For mark you, Cain was religious. Every man is. Man is incurably religious. Now, a man’s religion may save him or it may damn him. It may make him good. It may only intensify his wickedness. A man may be devoutly religious and horribly devilish all at the same time. There are few more religious men than the Mohammedan. He is religious in the midst of his murder and of his adultery. So Cain was religious.

We read that Cain and Abel went together to offer sacrifice and that God had respect unto Abel and his offering, but that to Cain and his offering He had no respect. That is, He accepted the offering of the one and rejected the offering of the other. Why was this true? It was not true because of any partiality on God’s part. It was not because He loved Abel and did not love Cain. Cain’s offering was rejected because Cain himself was rejected. And Cain was rejected because of his deliberate sin.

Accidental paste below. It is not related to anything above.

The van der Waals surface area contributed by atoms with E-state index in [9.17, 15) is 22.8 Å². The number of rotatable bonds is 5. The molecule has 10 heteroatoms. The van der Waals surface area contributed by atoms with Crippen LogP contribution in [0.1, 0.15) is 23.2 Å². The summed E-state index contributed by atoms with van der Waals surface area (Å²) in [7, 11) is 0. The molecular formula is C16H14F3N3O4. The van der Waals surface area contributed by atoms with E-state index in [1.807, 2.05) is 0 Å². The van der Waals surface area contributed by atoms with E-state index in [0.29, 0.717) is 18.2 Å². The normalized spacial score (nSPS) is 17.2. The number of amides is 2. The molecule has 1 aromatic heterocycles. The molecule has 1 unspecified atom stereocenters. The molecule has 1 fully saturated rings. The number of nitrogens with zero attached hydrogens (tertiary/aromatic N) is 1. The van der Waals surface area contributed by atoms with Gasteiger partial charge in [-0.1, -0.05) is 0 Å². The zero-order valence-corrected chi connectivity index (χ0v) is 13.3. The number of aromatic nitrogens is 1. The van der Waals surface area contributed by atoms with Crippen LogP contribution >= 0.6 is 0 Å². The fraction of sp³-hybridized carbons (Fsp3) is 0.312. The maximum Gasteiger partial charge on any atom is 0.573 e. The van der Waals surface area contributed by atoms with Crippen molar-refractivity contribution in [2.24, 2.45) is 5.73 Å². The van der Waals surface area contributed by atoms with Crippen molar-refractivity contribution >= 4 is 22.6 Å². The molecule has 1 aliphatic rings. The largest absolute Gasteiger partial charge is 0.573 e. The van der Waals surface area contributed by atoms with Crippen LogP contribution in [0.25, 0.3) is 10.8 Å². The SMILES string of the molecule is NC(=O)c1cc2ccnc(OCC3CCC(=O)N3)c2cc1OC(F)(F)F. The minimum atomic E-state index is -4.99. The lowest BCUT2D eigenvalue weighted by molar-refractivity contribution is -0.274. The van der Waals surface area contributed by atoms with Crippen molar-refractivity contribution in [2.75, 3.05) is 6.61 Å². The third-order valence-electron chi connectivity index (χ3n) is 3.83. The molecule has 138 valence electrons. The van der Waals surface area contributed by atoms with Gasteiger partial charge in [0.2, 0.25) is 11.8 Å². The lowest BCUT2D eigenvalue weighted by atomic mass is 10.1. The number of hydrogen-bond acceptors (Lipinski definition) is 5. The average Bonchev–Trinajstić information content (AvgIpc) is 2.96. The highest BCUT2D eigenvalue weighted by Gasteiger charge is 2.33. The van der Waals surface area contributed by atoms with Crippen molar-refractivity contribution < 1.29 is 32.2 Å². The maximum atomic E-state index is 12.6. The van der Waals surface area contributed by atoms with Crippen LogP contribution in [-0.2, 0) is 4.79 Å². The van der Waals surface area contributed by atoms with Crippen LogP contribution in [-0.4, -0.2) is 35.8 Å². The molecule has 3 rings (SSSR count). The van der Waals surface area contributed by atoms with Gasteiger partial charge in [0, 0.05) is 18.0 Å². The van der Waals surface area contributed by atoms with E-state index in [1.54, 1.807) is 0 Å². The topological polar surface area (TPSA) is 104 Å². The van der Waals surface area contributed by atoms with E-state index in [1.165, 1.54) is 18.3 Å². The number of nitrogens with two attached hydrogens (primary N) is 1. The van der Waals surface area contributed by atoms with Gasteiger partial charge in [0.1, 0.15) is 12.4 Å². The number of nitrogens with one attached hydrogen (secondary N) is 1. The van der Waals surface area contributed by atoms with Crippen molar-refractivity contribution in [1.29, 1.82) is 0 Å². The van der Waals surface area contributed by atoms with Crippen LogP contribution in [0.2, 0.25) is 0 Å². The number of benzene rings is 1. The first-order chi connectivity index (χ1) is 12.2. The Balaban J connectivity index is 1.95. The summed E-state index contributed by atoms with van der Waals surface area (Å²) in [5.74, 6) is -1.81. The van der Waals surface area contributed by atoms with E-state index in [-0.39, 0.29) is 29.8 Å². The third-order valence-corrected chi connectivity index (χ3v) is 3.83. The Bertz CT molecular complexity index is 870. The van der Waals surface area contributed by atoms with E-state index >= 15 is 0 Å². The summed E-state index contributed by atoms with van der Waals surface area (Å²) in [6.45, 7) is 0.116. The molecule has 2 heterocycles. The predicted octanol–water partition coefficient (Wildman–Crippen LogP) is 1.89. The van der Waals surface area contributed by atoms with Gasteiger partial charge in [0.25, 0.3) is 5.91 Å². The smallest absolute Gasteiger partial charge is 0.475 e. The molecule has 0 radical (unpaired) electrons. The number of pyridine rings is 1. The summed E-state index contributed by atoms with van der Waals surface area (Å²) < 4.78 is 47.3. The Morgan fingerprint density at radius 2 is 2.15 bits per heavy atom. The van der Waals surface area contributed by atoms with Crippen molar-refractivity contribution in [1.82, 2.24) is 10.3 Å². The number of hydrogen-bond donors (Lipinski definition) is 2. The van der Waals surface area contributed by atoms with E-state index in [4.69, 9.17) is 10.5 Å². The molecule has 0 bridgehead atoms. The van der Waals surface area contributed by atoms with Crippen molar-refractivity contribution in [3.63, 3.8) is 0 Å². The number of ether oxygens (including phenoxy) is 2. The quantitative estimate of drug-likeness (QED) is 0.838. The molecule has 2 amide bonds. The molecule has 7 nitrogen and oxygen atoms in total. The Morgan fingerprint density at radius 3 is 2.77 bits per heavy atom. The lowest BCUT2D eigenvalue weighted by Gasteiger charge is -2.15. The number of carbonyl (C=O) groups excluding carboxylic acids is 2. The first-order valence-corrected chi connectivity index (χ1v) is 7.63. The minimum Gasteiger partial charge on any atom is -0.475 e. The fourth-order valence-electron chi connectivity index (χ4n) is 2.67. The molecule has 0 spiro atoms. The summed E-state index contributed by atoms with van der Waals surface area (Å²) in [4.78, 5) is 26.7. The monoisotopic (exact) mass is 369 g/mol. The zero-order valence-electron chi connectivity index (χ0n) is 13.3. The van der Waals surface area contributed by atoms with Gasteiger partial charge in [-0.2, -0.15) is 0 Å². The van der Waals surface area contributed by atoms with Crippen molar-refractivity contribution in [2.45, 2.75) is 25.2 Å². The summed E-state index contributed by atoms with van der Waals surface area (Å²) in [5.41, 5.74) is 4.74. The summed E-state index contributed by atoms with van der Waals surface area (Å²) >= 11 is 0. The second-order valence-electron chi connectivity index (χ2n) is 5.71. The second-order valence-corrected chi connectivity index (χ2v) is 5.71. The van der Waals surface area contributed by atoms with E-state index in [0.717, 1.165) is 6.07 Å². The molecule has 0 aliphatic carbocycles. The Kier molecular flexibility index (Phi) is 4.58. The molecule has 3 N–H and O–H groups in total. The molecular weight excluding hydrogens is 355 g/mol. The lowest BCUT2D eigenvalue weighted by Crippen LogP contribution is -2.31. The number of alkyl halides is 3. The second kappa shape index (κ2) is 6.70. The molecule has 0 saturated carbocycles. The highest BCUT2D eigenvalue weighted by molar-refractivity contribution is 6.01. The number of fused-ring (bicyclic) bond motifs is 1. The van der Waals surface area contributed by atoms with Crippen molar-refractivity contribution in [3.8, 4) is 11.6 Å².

Now, what was the matter with Cain? Just this, for him there was no vital connection between religion and morality. His religion did not make for right doing and right living. He offered sacrifice. He prayed, not because he was penitent. He prayed, not because he hated sin and loved righteousness. He prayed more because he wanted protection in his sin.

A woman who has been traveling in Italy told me recently that in some of the villages there you would find “indulgences” hanging up along with onions and other vegetables. You could buy the privilege of sinning, just as you bought the privilege of eating vegetables. And though we are horrified at such mockery, there is a deal of the same spirit in a great many of us. We have criticized our Catholic friends a good many times for the fact that after having done their religious duties, they feel at liberty to do as they please. They go to mass on Sunday morning. Having done that, they can give the rest of the day to the devil.